Why biosimilars?

Biologics treat numerous diseases and comprise several of the 10 top selling drugs in 2018. They are also many of the most expensive drugs in use. Incorporation of biosimilars, and particularly interchangeable biosimilars, can expand access and lower costs of these effective treatments and make a meaningful impact on patient care.1,2

  • There is a particular interest in affordable treatment options for patients with chronic diseases who may receive treatment indefinitely2

Reducing costs

Biosimilars can potentially reduce costs for consumers by creating price competition for products that previously faced few market competitors.

  • Figure 1 illustrates the relationships between manufacturers, providers, insurers, pharmacy benefit managers, and patients that drive both competition and potential savings. Based on models that take these relationships into consideration, the RAND (Research and Development) Corporation reported estimates that biosimilars will lead to a reduction of $53 billion in direct spending on biologic drugs from 2017 to 2026, or about 3% of the total estimated biologic spending over the same period, with a range of $24 to $150 billion3

  • Although traditional generics are 80% to 90% cheaper than the brand-name product, biosimilars are expected to be only 20% to 25% cheaper, given the complexity of developing these compounds3

  • The Centers for Medicare & Medicaid Services announced that each biosimilar approved will have its own reimbursement or Healthcare Common Procedure Coding System (HCPCS) code as part of Medicare Part B, effective January 1, 2018.4 Previously, all biosimilars for the same reference product used a common HCPCS code. The impact of this change on costs is unclear, and should be evaluated in the future5

Who may benefit from lower prices of biosimilars?3,6

  • Insurers may benefit in the short term, and in the long term, can shift cost savings to patients as lower premiums

  • Providers, hospitals, and other facilities often purchase biologics to stock for administration in the inpatient and outpatient/office setting, and receive reimbursement following use; therefore, lower-priced biosimilars may require less financial output upfront

  • Patients may experience a reduction in total out-of-pocket costs, including coinsurance, deductibles, and copayments

  • Taxpayers may benefit with lower spending in the Medicare and Medicaid systems

  • Employers may only see a minimal savings in healthcare expenditures based on several factors, including the number of employees using biologics, the healthcare benefit design, and the biosimilar versus reference product price points6

Expanding access

Extrapolation may improve access to biosimilars and contribute to the fulfilment of unmet patient needs.7,8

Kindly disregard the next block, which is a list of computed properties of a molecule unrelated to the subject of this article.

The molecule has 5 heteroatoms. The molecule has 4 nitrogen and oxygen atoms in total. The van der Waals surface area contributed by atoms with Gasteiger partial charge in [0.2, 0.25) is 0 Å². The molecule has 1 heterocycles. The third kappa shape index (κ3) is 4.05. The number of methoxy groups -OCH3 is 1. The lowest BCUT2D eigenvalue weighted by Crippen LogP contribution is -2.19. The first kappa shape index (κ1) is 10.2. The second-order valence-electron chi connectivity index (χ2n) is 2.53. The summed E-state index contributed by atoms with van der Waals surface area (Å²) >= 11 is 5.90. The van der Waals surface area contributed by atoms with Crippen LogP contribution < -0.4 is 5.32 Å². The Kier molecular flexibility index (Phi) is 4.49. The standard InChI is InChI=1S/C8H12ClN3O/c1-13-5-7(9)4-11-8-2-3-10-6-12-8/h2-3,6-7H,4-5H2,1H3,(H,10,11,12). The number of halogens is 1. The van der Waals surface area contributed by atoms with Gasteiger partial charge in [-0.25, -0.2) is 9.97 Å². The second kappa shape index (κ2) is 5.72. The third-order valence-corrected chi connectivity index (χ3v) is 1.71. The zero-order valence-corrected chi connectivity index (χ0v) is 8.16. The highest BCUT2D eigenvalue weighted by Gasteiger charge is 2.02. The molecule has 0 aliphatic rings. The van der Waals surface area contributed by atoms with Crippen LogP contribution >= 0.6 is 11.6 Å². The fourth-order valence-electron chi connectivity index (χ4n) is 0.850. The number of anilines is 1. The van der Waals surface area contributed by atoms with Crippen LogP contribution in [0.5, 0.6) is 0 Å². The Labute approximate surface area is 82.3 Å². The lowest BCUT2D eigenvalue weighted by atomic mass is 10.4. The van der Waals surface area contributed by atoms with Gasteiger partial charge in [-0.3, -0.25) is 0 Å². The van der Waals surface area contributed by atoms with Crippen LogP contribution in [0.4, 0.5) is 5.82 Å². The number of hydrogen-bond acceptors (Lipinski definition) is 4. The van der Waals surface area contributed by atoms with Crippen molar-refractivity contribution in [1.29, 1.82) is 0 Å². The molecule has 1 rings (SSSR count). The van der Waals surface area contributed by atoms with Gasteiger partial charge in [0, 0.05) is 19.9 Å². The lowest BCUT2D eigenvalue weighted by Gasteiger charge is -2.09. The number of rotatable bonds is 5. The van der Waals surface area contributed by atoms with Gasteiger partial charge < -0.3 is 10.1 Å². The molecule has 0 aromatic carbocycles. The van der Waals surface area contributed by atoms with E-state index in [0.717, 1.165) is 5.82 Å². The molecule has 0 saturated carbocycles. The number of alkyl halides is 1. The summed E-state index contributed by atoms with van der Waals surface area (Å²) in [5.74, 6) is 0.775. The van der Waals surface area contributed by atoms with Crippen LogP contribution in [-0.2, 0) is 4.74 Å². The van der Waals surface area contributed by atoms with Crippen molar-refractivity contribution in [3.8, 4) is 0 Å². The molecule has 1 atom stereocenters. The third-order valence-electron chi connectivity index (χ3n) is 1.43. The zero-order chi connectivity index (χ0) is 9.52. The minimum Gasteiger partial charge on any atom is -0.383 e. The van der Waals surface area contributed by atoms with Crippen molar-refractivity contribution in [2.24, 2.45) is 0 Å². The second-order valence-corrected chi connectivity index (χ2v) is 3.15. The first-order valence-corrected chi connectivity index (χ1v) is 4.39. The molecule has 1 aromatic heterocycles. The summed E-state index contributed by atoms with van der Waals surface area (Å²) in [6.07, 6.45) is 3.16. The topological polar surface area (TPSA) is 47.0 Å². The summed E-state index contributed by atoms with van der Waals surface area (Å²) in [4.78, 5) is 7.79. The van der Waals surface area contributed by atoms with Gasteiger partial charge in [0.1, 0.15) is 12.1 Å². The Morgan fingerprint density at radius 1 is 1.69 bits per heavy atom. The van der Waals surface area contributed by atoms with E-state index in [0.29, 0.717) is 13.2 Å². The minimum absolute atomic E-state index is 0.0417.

States will oversee the regulations for biosimilar dispensing, similar to that of brand and generic drugs (see Figure 2).Although there are no biosimilars designated as interchangeable to date, much of the legislation seeks to address related issues, including9:

  • Substitution/interchangeability

  • Prescriber decisions to dispense reference products

  • Prescriber notification of substitution

  • Patient notification of substitution

  • Cost and pricing differential explanation between the reference product and the interchangeable biosimilar

Uptake of biosimilars in the United States

With the potential for more FDA approvals of biosimilars, the question of how to encourage uptake of biosimilars by prescribers and patients arises. Unlike most other countries with government-funded healthcare that can control for or reward the increased use of biosimilars, the United States has the challenge of incentivizing physicians, patients, and payers.

Uptake may be facilitated by providing education on biosimilars, placing biosimilars on lower formulary tiers, and encouraging payers to incentivize switching to biosimilars by employing price discounts.10 With changes in how treatment is provided and paid for in the United States, acceptance and use of biosimilars must be monitored to assess and overcome barriers to uptake.


  1. Paavola A. 10 top-selling drugs of 2018. Becker’s Hospital Review website. March 13, 2019. Accessed April 12, 2019.
  2. The next frontier for improved access to medicines: biosimilars and interchangeable biologic products. The Biosimilars Council website. Accessed February 16, 2018.
  3. Mulcahy AW, Hlávka JP, Case SP. Biosimilar cost savings in the United States. RAND Corporation website. Accessed February 16, 2018.
  4. Can biosimilar drugs lower Medicare Part B drug spending? The PEW Charitable Trusts website. January 3, 2017. Accessed February 16, 2018.
  5. Oskouei S. CMS biosimilar reimbursement shift: what you need to know. The Center for Biosimilars website. November 16, 2017. Accessed February 16, 2018.
  6. Kopenski FR, Holcomb K. Understanding biosimilars and projecting the cost savings to employers: update. Milliman website. June 29, 2015. Accessed February 16, 2018.
  7. Tesser JRP, Furst DE, Jacobs R. Biosimilars and the extrapolation of indications for inflammatory conditions. Biologics. 2017;11:5-11.
  8. Olech E. Biosimilars: rationale and current regulatory landscape. Semin Arthritis Rheum. 2016;45:S1-S10.
  9. State laws and legislation related to biologic medications and substitution of biosimilars. National Conference of State Legislatures website. October 22, 2018. Accessed April 12, 2019.
  10. Felix AE, Gupta A, Cohen JP, Riggs K. Barriers to market uptake of biosimilars in the US. GaBI J. 2014;3:108-115.